Last night was an overly exciting adventure. Unfortunately I awoke at 1am with high altitude pulmonary edema (HAPE). We had an oximeter because we wanted to keep track of Dale’s status. My oxygen saturation on awakening was reading 40% – sitting up and deep breathing brought it to 70%. Barry had exchanged places with Pat and slept in my tent as I had not been feeling well after descending from the summit attempt. I was sick to my stomach and had very little for supper. He woke up, watched my breathing pattern and picked up the oximeter from Pat. “You must go down the mountain, NOW”. He gave me 250 diamox and 25 of Viagra. The camp was mobilized – Dale and Barry packed up one tent, their gear and my essential gear and at 3am we started out. At
this point the Viagra had started to work and my oxygen saturation had increased to 91, though I still felt very short of breath on  exertion. We had to descend the headwall, and I had to walk it. Stalwart Barry shortroped me down the headwall with Dale leading the way – the patient became the rescuer.

We arrived at Camp 1 after about 4 hours. I crashed in an ALES tent (they’re the company that organizes Antarctic expeditions) and they had sent one of their guides up from base camp with oxygen. Despite some improvement early on my saturation started to drop again into the 70’s and Barry arranged for me to get down to base camp (more Viagra and diamox). Dave (an ALES guide) and Barry took me to corner camp, while Dale set up Camp 1 for the rest of the team that would be descending later. At Corner Camp I was met by another ALES guide (Alti) and strapped on some skis to make the final descent to Base Camp.

Along the way I met the team that originally went up Vinson 40 year’s ago – I was so exited to meet them, and they were more  worried about my HAPE; information that had spread like wildfire through the different camps. In Base Camp I was able to immediately board a Twin Otter and came back to Patriot Hills. Dr. John Apps reviewed my case and I am happy to report that apart from some residual crackles and wheezes I am just fine.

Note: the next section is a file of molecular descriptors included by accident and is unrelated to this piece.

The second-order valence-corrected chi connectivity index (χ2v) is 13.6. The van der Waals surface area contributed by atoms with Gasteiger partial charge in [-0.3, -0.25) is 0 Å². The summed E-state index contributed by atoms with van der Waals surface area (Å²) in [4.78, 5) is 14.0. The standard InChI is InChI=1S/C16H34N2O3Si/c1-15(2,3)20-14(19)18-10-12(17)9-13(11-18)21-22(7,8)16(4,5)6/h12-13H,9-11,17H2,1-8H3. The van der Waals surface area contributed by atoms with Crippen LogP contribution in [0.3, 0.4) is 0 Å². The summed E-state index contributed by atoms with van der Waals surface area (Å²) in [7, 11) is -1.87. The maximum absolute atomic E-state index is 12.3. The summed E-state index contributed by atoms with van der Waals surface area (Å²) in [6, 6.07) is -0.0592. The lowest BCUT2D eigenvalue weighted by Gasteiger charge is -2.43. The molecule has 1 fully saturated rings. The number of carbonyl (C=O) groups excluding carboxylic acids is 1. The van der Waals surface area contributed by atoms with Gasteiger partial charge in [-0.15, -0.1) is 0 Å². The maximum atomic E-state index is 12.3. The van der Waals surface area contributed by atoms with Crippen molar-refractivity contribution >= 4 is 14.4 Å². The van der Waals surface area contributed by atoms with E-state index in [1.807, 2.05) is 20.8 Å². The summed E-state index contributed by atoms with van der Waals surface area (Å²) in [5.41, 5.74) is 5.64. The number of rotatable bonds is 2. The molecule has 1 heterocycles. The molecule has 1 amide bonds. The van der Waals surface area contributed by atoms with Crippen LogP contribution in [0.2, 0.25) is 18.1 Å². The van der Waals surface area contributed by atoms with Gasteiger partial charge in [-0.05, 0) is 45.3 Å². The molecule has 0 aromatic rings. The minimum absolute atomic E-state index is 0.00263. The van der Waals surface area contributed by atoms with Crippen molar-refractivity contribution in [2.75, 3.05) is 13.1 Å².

Meanwhile the rest of the team is at Camp 1. They will be descending the remainder of the mountain tomorrow and weather  permitting back here in Patriot Hills tomorrow evening.

This has really been an incredible journey both personally and professionally. The idea started 2 years ago and has involved a large number of people and I would like to take this opportunity to thank a few of them.

Mr. Ian Delaney, present since the beginning when the decision to come to Antarctica was made, who by the way was incredible on the mountain climbing to a personal best of 3800m at Summit Camp and giving a valiant effort to climb the last leg, funded this expedition and also was critical in the fundraising for the Heart Failure and Transplant Program at Toronto General Hospital. He climbed the headwall with a fully loaded pack negotiating crevasses (I am sure similar to what he does at work) and never complained or asked for special treatment.

Barry Blanchard, a legendary Canadian climber with numerous first ascents who was crucial for the team, but also for me personally during these last 24 hours.

Dave Stark, the safety expert with Yamnuska guiding company and I am happy to report we are all safely off the most difficult  sections of the mountain.

Both Dave and Barry are wonderful, entertaining professionals who I would climb with again any time any place.

Pat Murphy, a rock on the mountain, always positive and upbeat and another woman to share some unique female aspects of mountaineering.

Yanick, for his delight in drama and ability to carry a camera anywhere.

The Toronto General & Western Hospital Foundation who’s members have been willing at all times of day/night to assist in every way possible and I must thank all – but especially Stuart and Krista. Alex R has made all of our wishes come true with media exposure for the trip – Alex you rock!

Lina Chiodo for her fundraising and general support – bella with great thanks.

Gary Levy for his undaunting support.

But mostly I want to thank Dale for being the best ambassador a woman could ask for to raise awareness for organ donation and transplantation. As we stood so close to the top that Dale, who was feeling strong, could easily have made it, never suggested that he go on without the team he said he was so happy with what had already been accomplished – he is truly a team player. I enjoyed becoming close friends with Dale and seeing the look in his eyes as he helped in my rescue last night. He and all my many other
patients, who they are and what they do, are what I love about my job.

Thank you to all who read the blog and left us comments. Imagine if you will -30, in your tent with me calling out the blogs to everyone and all of us sharing and laughing, at the stories. It really helped us stay connected with home and also build our team spirit.

I do promise to update re: flights as there remains a diminishingly small chance we will be home for Christmas – but the official blog is now over. As Aaron Knox said – everyone out there please – “live life, test your limits, climb a mountain”.


Heather Ross (me) and Dale Shippam, near the summit of Mt. Vinson Massif.


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